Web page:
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The last days of the Republic — 3 Comments

  1. Albert Camus became a furtive resistant and, after the war, wrote his novel La Peste as a metaphorical reflection on France’s humiliation. In August 1944, as traitors were lynched and women known to have fraternised with German soldiers were publicly stripped and tarred across the liberated nation, Camus wrote a series of anti-capital punishment articles in the resistance paper Combat, known forever as Ni victimes ni bourreaux – neither victims nor executioners. He was a moralistic, agnostic writer reminding Christians that those without sin should cast the first stone.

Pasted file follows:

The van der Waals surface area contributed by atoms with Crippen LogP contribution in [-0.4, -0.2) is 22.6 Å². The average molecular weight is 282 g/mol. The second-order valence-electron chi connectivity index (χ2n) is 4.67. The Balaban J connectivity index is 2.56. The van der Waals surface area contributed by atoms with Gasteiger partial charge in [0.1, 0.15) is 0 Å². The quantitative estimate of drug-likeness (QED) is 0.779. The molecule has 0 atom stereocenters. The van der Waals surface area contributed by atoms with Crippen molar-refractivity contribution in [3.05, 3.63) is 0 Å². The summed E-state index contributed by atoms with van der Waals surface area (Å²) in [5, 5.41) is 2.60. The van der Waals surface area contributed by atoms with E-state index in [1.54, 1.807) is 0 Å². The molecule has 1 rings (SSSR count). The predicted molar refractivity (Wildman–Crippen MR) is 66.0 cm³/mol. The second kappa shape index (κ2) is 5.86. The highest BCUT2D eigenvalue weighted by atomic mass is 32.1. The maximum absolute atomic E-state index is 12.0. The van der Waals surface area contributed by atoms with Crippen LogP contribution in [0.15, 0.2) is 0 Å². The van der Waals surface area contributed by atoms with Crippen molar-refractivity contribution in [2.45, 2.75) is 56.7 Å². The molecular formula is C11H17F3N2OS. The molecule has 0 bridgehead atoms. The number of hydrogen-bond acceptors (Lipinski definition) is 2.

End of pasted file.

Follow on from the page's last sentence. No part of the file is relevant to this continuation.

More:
2. There is a visceral anger amongst those misled by the tales of the Government that could last as long as the hatred after the Civil War if it is not addressed.

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